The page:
Peace Corps Volunteers Bike Across Togo to Train Community Health Workers

WASHINGTON, D.C., July 9, 2014 – Peace Corps volunteer Katherine Ku of Fair Oaks, Calif., recently worked with fellow volunteers and community members in Togo to organize two educational bike tours across six villages to train community health workers on diet, hygiene and sanitation practices. Throughout two week-long tours, the volunteers and their Togolese counterparts biked more than 200 miles and trained more than 50 health workers across Togo.

Peace Corps volunteers and counterparts bike along the way

Training focused on using locally available and affordable foods to prepare nutritious meals close to home, and identifying and rehabilitating malnourished children through behavior change. Each stop included a demonstration on how to prepare enriched porridge with ingredients from each of the villages the group visited. For each season, participants identified what foods were available at their market and were financially accessible. They also learned how to weigh children using a standard scale, how to plan a 12-day rehabilitation program, and food conservation methods.

“The goal of the project is to show that despite poverty, if there is access to certain foods year-round, any woman can raise a healthy child,” Ku said.

At the end of the training, the participants developed an action plan to contact and train women with malnourished children in their community. Of the 23 health workers trained during the first tour, 10 have already replicated the training in their communities, helping more than 40 children.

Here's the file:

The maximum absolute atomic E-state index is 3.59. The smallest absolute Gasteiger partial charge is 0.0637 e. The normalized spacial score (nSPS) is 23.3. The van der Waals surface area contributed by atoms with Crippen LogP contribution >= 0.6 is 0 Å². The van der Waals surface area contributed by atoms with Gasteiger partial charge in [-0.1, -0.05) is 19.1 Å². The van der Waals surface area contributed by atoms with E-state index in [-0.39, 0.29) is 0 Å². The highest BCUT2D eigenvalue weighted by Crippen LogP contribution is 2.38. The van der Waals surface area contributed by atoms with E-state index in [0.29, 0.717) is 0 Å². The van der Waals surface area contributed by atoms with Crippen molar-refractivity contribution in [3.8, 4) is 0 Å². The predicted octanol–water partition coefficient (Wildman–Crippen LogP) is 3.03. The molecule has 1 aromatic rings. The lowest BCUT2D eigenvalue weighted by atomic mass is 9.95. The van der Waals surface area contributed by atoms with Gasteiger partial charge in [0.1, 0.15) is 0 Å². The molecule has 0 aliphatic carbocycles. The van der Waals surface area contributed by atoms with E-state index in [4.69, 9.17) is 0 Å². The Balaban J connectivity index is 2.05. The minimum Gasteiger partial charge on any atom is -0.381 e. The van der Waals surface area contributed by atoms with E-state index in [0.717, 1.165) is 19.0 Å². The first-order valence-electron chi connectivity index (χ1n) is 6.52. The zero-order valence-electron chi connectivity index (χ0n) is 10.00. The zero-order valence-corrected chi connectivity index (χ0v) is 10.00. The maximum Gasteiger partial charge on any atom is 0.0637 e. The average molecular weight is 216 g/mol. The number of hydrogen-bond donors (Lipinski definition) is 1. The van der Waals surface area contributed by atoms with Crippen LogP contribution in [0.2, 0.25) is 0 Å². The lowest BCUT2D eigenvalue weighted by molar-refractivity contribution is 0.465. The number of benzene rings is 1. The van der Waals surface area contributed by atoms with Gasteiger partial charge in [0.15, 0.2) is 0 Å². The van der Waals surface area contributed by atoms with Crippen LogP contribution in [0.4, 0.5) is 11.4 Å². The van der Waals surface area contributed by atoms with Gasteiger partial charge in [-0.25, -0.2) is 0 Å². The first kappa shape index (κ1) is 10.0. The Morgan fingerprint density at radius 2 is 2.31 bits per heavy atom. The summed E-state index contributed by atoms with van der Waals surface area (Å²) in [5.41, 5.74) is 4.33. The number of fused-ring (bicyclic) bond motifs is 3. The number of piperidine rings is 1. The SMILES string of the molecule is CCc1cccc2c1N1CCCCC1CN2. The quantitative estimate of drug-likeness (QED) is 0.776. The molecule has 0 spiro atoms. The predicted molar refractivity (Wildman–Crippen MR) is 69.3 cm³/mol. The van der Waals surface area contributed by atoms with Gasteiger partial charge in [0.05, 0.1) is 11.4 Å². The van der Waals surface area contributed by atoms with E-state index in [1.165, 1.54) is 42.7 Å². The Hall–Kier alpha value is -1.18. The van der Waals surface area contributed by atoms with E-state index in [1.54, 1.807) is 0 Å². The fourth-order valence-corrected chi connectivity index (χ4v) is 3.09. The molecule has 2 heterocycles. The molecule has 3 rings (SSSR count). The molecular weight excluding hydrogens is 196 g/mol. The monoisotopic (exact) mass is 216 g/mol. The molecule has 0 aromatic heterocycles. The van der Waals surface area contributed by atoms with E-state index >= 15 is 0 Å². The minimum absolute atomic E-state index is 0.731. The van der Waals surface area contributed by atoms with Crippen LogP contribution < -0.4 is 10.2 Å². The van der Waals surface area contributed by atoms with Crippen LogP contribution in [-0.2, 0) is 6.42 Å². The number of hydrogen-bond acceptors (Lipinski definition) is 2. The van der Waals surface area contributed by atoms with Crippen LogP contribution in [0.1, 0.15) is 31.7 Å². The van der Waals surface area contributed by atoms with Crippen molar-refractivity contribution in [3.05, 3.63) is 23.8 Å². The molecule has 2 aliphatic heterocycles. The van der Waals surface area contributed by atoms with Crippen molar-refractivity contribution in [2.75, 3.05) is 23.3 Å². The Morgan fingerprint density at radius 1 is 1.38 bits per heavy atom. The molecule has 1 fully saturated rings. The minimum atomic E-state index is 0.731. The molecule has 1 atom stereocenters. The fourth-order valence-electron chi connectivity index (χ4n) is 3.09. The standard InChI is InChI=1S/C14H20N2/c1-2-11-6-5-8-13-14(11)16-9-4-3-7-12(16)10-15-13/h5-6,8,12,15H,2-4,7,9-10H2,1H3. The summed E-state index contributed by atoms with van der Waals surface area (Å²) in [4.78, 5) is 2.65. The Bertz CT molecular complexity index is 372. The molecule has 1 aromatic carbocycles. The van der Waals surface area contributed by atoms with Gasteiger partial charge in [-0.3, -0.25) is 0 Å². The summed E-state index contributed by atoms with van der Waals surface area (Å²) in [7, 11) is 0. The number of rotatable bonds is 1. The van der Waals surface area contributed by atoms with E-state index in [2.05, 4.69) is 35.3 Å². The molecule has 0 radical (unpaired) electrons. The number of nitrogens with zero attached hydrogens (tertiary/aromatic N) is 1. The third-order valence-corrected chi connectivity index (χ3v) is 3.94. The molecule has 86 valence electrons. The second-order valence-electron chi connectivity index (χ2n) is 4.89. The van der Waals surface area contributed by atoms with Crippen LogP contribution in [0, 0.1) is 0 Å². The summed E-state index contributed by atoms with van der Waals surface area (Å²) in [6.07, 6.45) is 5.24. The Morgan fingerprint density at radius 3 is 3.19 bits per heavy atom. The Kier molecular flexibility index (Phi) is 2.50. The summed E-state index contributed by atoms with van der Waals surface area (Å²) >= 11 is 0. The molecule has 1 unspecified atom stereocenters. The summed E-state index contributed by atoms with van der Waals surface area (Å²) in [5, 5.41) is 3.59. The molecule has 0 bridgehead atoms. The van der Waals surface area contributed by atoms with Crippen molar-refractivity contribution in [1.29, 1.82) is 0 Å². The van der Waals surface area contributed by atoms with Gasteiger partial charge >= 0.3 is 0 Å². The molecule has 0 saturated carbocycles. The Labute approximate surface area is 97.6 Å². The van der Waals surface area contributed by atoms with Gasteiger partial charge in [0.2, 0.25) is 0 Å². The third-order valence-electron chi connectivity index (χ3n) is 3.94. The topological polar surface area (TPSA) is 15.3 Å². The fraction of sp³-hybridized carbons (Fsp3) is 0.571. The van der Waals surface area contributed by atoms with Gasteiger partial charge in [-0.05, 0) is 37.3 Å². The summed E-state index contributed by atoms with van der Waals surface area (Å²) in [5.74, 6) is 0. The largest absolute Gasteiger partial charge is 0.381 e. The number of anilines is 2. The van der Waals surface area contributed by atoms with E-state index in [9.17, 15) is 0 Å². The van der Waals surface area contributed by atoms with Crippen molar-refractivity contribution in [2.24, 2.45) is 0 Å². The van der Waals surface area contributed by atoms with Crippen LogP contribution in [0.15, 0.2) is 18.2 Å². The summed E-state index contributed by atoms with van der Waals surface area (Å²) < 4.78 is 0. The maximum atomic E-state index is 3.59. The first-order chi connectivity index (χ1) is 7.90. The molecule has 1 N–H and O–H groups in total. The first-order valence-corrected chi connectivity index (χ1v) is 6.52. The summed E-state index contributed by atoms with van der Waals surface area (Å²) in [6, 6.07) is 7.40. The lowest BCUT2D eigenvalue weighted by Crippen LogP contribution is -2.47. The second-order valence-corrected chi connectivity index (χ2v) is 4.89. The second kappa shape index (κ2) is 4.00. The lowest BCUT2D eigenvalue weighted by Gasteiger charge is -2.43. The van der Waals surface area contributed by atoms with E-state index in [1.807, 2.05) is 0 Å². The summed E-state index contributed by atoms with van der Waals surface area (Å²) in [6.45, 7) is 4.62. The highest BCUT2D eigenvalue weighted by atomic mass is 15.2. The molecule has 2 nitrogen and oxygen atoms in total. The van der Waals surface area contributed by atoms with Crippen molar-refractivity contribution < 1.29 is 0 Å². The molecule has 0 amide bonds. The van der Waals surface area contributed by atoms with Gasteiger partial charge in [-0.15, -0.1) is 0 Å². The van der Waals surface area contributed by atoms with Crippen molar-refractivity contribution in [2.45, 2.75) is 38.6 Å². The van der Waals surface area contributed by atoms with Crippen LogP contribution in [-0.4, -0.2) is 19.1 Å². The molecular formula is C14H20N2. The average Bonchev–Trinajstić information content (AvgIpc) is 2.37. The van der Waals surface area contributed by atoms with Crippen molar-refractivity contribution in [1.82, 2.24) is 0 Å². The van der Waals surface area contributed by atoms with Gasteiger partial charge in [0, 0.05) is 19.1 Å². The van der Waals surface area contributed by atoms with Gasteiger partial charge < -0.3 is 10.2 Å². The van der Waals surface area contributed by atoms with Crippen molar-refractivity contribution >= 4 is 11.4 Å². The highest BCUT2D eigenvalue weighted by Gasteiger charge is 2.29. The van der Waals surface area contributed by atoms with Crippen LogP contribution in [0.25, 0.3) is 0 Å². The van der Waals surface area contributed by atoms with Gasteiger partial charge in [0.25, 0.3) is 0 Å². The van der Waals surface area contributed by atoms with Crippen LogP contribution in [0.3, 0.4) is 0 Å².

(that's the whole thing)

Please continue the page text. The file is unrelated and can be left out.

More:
A Togolese mother feeds her baby enriched porridge

On the first tour, Ku was joined by fellow Peace Corps volunteers Winter Heath of Littleton, N.H.; Ana Sigler of Tallmadge, Ohio; Amelia Arnold of Auburn, Calif.; Heather East of Parker, Colo.; and Chelsea Clarke of Cummaquid, Mass.; along with five local community members. On the second tour, Ku, Arnold, and East were joined by Peace Corps volunteers Andrew Menefee of Montgomery, Ala.; Kristina Thomsen of Pleasant Valley, N.Y.; Daniella Cazares of Lucerne, Calif.; and four local community members.

Ku and her fellow volunteers are already looking forward to coordinating the next tour.

“I would like to see the tour expand to villages farther south, so that we can cover even more of the region,” Ku said.

About Peace Corps/Togo: There are currently 84 volunteers in Togo working in the areas of education, environment and health. During their service in Togo, volunteers learn to speak the local languages, including: Bassar, Ewe, Haoussa, Kabiyé, Kotokoli, Mina and Moba. More than 2,760 Peace Corps volunteers have served in Togo since the program was established in 1962.

About the Peace Corps: As the preeminent international service organization of the United States, the Peace Corps sends Americans abroad to tackle the most pressing needs of people around the world. Peace Corps volunteers work at the grassroots level with local governments, schools, communities, small businesses and entrepreneurs to develop sustainable solutions that address challenges in education, health, economic development, agriculture, environment and youth development. When they return home, volunteers bring their knowledge and experiences – and a global outlook – back to the United States that enriches the lives of those around them. President John F. Kennedy established the Peace Corps in 1961 to foster a better understanding among Americans and people of other countries. Since then, more than 215,000 Americans of all ages have served in 139 countries worldwide. Visit to learn more.

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